The effort to be present in my life has been the single most important thing I’ve undertaken in the past couple of years. Maybe ever. It has transformed how I think about the world and myself, and the relationship between the two. When I say “being present” I mean, literally, being engaged in and awake to my life. This sounds so simple, right? Well, for me, it’s not. No way. Perhaps I had further to go than most people: I am certainly one of the most preoccupied and distractable people I know, and I take multi-tasking to an Olympic sport (and then past it, where I start doing so many things I’m doing them all poorly). I’m extremely rarely engaged in just one thing, or one person.
It’s hard to articulate just how pervasive this not-presence was. And doing so makes me feel ashamed. I would often check my voicemail, remember that there were five messages, and be unable to recall the content (or caller) of a single one. I’d turn the wrong way down familiar streets because I was not paying attention. I used to play Scrabble with my family (under duress, since I am not an avid game-player) and play solitaire on the side because it was too slow otherwise. I play tetris on conference calls and read google reader during movies.
Beyond just distracted, though, I was also, even more toxically, wishing my life away. Every night, I’d hurry my kids through bathtime so I could get back in front of the computer or my book. I’d will them to JUST GO TO SLEEP ALREADY so I could have my night alone. And now? I’d give a lot of things to have some of those nights back. I’d go to soccer practice and spend the 90 minutes worrying about all of the rest of the things I had to do that day. I’d leave events early in preemptive worry about being tired the next morning.
I was never really there. And sometime in the past couple of years, I realized I was missing my life. There are great swaths of Grace and Whit’s babyhoods that I simply don’t remember. I took a ton of pictures, so I can look back at those, but I truly don’t have memories beyond the photographs (and I wonder if I was taking pictures, somehow, to compensate for how utterly not-there I was).
I suspect this behavior was a defense mechanism, because opening up to the actual moments of my life meant exposing myself to the reality of their impermanence. I knew instinctively how painful this would be. At some point in my early thirties, however, the balance shifted and I wanted to be there more than I wanted to avoid that hurt. I didn’t want to miss anymore of Grace and Whit’s lives. If it meant I had to take on some pain, some acceptance of how ephemeral this life of ours was, I was willing to do that. It is certainly my childrens’ arrival that precipitated this shift in outlook for me: the stakes were higher once they were here, and it wasn’t just my days I was squandering anymore.
It sounds trite, in some ways, but it is also essentially true: this moment is all I have. This moment is my life. Somehow, gradually but irrevocably, this realization seeped into my consciousness over the past few years. I realized how much I had already wasted, and I didn’t want to do that anymore. I am already heading into the middle of my life, and I don’t want to miss anymore of it. All those days that I felt I was waiting for my real life to begin, what a loss they all were. Colin Hay’s voice sings in my head, along with Ram Dass’s iconic book (I treasure my copy), Be Here Now.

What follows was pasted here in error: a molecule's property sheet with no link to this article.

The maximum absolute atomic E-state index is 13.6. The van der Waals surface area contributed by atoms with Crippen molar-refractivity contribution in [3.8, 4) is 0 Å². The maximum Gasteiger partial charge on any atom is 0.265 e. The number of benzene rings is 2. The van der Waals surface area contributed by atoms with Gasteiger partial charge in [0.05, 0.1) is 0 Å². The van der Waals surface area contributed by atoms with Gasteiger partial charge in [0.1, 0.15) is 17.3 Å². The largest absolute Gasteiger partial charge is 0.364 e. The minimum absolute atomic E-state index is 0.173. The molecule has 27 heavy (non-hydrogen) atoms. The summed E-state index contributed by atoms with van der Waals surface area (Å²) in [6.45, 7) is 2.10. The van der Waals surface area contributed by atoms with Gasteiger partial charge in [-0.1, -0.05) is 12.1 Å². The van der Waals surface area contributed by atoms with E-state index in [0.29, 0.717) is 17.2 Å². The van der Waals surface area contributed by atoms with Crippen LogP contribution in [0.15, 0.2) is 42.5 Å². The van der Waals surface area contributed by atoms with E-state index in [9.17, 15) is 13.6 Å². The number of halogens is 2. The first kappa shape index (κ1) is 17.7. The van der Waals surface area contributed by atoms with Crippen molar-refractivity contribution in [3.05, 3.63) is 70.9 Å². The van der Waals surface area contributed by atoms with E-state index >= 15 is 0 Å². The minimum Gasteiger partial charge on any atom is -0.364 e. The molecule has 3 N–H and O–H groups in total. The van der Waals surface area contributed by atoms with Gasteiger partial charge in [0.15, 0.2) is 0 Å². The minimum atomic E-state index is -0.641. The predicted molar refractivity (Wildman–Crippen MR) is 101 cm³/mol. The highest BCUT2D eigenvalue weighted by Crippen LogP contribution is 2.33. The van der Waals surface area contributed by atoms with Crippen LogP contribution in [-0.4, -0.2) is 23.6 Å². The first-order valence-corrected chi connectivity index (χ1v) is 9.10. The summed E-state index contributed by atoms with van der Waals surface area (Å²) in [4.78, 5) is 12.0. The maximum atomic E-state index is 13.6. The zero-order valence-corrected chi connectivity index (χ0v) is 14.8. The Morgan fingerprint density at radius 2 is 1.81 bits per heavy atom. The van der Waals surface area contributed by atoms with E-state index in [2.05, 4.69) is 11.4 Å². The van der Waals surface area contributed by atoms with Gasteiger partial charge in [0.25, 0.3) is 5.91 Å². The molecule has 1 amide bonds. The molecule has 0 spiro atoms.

So I’m not saying that I believe we should every single moment be playing trains with our kids on the floor. That we should evade our responsibilities to engage constantly in a always-happy celebration of childhood. Impossible, both of those things. And unrealistic. I’m not saying that there aren’t heaps of laundry and piles of dishes and lunches to endlessly pack and unpack in my life. Of course there are. I just mean that I want to be there while I do those things.
I am also not saying that I enjoy every moment of my life. Of course I don’t! To pay attention to my life is to receive both the good and the bad, and believe me, there is plenty of bad that makes me sad and regretful. Yes, sometimes it feels like pressure, and I realize I am just starting out on what will be a long, difficult journey. I get snappish and annoyed and wishing things would just be over … daily. But I know now what it is like to be engaged in my life, to really pay attention, and the fullness of the moments where I am able to do that makes up for all the times I fail. It is the memory of that momentary richness that brings me back to begin again. And again.
It is not a surprise to me that I’ve been drawn to books that meditate on this theme: Dani Shapiro, Katrina Kenison, and Karen Maezen Miller have all become important teachers of mine, despite their not knowing or having asked for that title. Each of them tells, in her own lyrical and compelling way, of her journey home. Of her journey to right here. To right now. I have been deeply, deeply moved by each of their stories. And the questions are as insistent as they are difficult (just thinking about these sometimes makes me feel like crying): What would it take to really inhabit the hours of our days? And what do we lose, if we don’t start trying?
When I talk about being present, I mean it in the most literal sense possible. I mean being in my life. I want my mind to stay inside my head for a little bit. I want my heart to dwell here, in the rooms of my days.